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Difference Between Anticoagulants and Fibrinolytics

Anticoagulants are substances that stop clots from being made while the fibrinolytics work to break down clots that have already been formed.

What is Anticoagulants?


Anticoagulants are chemical substances that help prevent blood clots from being produced in the blood.

How anticoagulants work:

Some anticoagulants work by binding to cofactors of enzymes that are involved in clotting. For example, heparin binds to a cofactor called antithrombin, which in turn binds to coagulation proteases and reduces blood clotting in the process. Other anticoagulants such as the medicine warfarin function by impeding the process by which vitamin K is involved in making clots. By interfering with vitamin K, the anticoagulant warfarin ensures that it takes a much longer time for a clot to form.


Taking anticoagulants is helpful for people who have a history of myocardial infarction (MI), deep vein thrombosis (DVT), or clots in the lungs (pulmonary embolism). The idea is that anticoagulants aid by stopping clots from forming in the future in people who are susceptible to this problem.


There are risks associated with anticoagulant therapy such as a higher chance of bleeding leading to anemia or even uncontrolled hemorrhage.


Heparin and warfarin are two types of anticoagulants that work in different ways to prevent blood clotting. Edoxaban is a newer anticoagulant used by people with particular heart issues.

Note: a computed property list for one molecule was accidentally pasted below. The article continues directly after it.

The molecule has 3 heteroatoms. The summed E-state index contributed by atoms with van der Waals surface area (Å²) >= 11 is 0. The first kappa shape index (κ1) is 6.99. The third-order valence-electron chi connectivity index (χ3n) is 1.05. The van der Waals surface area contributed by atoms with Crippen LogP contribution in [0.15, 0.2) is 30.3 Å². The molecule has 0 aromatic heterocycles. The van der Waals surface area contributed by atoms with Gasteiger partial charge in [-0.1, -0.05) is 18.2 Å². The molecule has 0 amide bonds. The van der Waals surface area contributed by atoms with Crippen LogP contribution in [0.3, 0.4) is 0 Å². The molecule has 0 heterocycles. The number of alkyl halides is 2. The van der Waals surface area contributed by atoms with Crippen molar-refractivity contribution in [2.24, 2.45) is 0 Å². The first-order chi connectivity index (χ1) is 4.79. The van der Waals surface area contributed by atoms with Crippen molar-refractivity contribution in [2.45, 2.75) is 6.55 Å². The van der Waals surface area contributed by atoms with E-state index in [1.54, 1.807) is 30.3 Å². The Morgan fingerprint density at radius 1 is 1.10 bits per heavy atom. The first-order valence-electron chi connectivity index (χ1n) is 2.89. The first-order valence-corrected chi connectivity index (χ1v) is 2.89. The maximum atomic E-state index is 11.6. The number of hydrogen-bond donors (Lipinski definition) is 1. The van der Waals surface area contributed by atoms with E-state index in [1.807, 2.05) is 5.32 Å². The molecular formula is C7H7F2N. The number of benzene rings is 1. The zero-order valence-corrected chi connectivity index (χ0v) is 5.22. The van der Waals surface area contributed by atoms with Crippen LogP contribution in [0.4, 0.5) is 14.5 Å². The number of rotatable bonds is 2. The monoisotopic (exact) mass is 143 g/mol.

What is Fibrinolytics?


Fibrinolytics are substances that are used to help break down blood clots in the bloodstream.

How fibrinolytics work:

Fibrinolytic medications are designed to stimulate the natural fibrinolytic system involved in the process of removing blood clots from the bloodstream. TNKase is one type of fibrinolytic that increases the production of the plasmin that dissolves clots. Fibrinolytics also break up the substance fibrin, which is involved in forming clots. Alteplase is a medicine that stimulates plasminogen to form into the plasmin that dissolves clots. Plasmin actually cleaves the molecule fibrin, thus causing the dissolution of a clot.


Fibrinolytics are a very useful treatment for life-threatening clots that have formed such as those that could be causing an acute heart attack (also called an MI) and stroke. If given in time, a fibrinolytic medication can dissolve such clots. This is especially important in the cases of ischemic stroke where timely administration of such medicine can reverse the stroke and its associated symptoms.


Some disadvantages of fibrinolytic therapy include a chance of allergic reactions such as angioedema. It can also cause low blood pressure and bleeding. Fibrinolytics are also contraindicated for people having a hemorrhagic stroke where further bleeding would be dangerous.


Examples of fibrinolytics include the medications streptokinase, TNKase, and eminase.

Difference between Anticoagulants and Fibrinolytics?


Anticoagulants are substances that prevent clots from being created. Fibrinolytics are substances that work to break down pre-existing clots.

Mechanism of action